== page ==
Why would a giant in the legal field spend so much time campaigning for a mayor of a small city? It was known during the campaign that there was likely to be a vacancy in one of the city's four judgeship positions. The next mayor would get to make the appointment.

Dyster campaigned on a promise he would make all appointments free of politics. After he was elected, without interviewing any of dozens of lawyers interested in the coveted judicial seat, Dyster appointed Touma's wife, calling her his "first, last and only choice."

Politics as usual, you say? OK, but then at least show us the respect of not lying about changing politics as usual.

Speaking of lying, in a Niagara Gazette story last week, Democratic City Chairman David Houghton said of his committee, "Unlike the local GOP, city Democrats are free to endorse the candidates they see fit and don't rely on direction from the higher-ups at the county and local level."

Sometimes we all need a good laugh, and even Houghton must have snickered at that whopper.

But it is no laughing matter to the Dyster regime that their fair-haired child faces stiff competition in a three-way mayoral primary.

The popular John Accardo and -- we mention race only because it may be relevant -- African-American Carnell Burch will seek to dethrone the crafty actor.

Dyster's scandalous, publicly staged, brutal surprise arrest of city employee Clarence Bradley -- who should have gotten only an appearance ticket -- has had interesting reverberations.

If public sentiment in the black community for Bradley and against Dyster is an indicator, Dyster hurt himself more by needlessly lynching Bradley's career than he helped himself by pandering to blacks with his promise to spend millions in taxpayer money to build an Underground Railroad museum.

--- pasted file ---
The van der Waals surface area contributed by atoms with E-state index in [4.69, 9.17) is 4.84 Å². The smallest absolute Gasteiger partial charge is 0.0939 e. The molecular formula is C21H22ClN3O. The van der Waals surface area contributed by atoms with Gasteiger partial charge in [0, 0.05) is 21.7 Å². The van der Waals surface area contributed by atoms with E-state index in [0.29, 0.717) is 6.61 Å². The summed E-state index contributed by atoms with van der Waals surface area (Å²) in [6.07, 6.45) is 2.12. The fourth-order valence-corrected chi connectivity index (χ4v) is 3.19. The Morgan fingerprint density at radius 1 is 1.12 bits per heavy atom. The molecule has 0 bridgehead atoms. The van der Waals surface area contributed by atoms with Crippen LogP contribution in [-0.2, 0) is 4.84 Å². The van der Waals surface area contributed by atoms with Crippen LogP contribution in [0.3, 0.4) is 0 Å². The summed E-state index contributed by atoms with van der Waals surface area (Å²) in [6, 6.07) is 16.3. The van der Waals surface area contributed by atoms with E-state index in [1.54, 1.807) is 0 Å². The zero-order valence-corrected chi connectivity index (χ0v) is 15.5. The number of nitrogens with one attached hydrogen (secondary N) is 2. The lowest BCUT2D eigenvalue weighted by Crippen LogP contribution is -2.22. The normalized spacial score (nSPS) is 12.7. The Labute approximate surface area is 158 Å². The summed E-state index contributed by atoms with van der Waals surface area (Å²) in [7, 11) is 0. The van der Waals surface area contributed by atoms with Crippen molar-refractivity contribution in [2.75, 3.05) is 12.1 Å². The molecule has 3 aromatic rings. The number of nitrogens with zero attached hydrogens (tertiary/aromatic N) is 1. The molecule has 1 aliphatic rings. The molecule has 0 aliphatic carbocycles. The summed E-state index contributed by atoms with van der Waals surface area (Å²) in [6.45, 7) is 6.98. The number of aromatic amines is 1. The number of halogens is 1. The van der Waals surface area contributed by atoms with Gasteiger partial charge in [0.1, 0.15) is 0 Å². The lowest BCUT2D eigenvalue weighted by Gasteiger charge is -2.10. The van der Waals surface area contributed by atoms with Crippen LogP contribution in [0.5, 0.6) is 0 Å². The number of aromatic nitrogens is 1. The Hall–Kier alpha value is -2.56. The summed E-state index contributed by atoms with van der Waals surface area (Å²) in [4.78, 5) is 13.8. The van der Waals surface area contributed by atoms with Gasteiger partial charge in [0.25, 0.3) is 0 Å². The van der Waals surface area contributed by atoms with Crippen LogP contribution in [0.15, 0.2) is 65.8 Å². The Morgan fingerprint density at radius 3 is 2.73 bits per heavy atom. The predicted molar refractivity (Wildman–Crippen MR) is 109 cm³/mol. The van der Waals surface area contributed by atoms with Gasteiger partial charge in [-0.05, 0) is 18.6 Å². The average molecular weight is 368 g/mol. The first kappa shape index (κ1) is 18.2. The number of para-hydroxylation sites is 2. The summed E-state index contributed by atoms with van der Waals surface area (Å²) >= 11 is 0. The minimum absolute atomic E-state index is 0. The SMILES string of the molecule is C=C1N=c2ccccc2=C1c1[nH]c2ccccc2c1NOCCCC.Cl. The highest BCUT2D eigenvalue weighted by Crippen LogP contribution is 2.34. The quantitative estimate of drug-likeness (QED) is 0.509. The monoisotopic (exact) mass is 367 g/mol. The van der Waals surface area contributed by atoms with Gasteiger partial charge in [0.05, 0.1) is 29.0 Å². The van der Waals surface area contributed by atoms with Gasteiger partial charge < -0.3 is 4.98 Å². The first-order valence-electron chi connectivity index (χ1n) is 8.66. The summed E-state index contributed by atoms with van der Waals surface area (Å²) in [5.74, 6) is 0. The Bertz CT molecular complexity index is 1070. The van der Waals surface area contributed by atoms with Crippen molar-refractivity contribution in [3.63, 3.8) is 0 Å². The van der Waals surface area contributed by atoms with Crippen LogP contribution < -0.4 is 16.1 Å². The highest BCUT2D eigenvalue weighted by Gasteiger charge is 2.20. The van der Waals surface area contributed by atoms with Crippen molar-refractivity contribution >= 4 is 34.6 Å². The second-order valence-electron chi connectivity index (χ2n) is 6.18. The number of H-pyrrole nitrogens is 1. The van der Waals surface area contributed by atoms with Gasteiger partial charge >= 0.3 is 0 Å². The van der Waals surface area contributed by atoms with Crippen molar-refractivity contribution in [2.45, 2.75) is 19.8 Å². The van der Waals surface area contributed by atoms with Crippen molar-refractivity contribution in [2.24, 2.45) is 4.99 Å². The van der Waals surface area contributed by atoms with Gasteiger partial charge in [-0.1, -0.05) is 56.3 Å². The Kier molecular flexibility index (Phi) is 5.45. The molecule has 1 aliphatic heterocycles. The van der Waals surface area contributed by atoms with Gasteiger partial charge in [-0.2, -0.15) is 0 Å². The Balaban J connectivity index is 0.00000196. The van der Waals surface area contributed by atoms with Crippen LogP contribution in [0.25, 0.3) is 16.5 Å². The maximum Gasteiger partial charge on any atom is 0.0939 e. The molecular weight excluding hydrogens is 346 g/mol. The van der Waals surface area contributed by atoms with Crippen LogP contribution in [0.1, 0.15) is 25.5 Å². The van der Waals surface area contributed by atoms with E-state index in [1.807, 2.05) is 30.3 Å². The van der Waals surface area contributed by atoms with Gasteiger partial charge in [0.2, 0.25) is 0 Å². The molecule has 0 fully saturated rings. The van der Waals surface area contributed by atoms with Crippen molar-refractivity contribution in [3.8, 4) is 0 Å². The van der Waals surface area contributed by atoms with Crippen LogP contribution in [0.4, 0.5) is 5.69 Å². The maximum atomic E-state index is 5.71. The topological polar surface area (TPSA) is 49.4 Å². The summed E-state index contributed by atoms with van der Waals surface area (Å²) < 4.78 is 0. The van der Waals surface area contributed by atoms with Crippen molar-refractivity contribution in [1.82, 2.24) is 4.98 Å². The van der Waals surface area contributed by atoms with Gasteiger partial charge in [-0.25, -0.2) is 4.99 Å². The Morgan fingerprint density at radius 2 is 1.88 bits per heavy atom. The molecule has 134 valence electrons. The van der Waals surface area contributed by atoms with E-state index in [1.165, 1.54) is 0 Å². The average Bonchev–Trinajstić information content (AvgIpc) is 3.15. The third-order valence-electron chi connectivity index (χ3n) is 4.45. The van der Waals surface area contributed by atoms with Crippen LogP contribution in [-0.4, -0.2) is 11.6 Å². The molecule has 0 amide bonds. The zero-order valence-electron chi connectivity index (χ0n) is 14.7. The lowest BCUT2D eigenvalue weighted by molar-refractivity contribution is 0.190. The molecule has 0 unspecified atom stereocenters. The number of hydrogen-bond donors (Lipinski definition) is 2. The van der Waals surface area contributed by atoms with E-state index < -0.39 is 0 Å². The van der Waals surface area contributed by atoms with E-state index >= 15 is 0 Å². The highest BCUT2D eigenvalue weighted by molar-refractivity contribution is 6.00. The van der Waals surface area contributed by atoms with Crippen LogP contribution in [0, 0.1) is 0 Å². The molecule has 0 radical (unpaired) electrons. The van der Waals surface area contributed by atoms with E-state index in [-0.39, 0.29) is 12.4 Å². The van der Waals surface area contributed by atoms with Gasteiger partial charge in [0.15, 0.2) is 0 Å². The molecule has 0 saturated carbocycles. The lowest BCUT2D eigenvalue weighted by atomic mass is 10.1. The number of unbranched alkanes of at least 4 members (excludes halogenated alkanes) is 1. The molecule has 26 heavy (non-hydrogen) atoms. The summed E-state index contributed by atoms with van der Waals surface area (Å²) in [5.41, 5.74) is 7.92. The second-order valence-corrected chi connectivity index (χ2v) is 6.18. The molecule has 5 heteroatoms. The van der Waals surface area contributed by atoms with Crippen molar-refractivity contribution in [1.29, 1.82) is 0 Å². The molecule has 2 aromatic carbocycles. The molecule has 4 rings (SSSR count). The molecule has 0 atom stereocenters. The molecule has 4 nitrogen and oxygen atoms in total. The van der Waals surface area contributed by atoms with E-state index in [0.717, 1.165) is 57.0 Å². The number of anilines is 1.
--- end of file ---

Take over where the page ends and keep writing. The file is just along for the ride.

That is not the point. Nor is it that Bob Anderson is black himself -- one of a few black elected officials in Niagara -- and was denied the endorsement.

The point is that Anderson would not endorse Dyster.

In any event, let no one feel bad for Anderson for running afoul of the Dyster regime.

The city committee endorsed Nick Melson for county legislator. He was beaten by Republican Nick Sandonato, in spite of the fact that the district is heavily Democratic. It was the first time in 40 years a Republican got the seat.

Melson, who was an aide to Del Monte, foreshadowed what Del Monte -- once a simple hometown girl, who rose to wealth and success through politics while her city grew poorer -- could expect.

The following year, the committee endorsed Del Monte. In the primary, she was beaten by John Accardo, one of the few times an incumbent state Assembly member lost.

Republican John Ceretto won the general election in the heavily Democratic district partly because Del Monte stayed on the ballot on the obscure Working Families Party line, splitting the Democratic vote.

The city Democratic Committee, rather than help Accardo, tacitly supported Del Monte and, ironically, helped a Republican win the seat.

To round out a track record of failure, the committee endorsed Antoine Thompson for state Senate. Republican Mark Grisanti beat him -- again in a heavily Democratic district.

The Dyster machine's Niagara Falls City Democratic Committee did not endorse Bob Anderson, an incumbent, an African American with a distinguished war record, a disabled veteran.

Given their history, it was a lucky break for Anderson.

Niagara Falls Reporter www.niagarafallsreporter.com May 17, 2011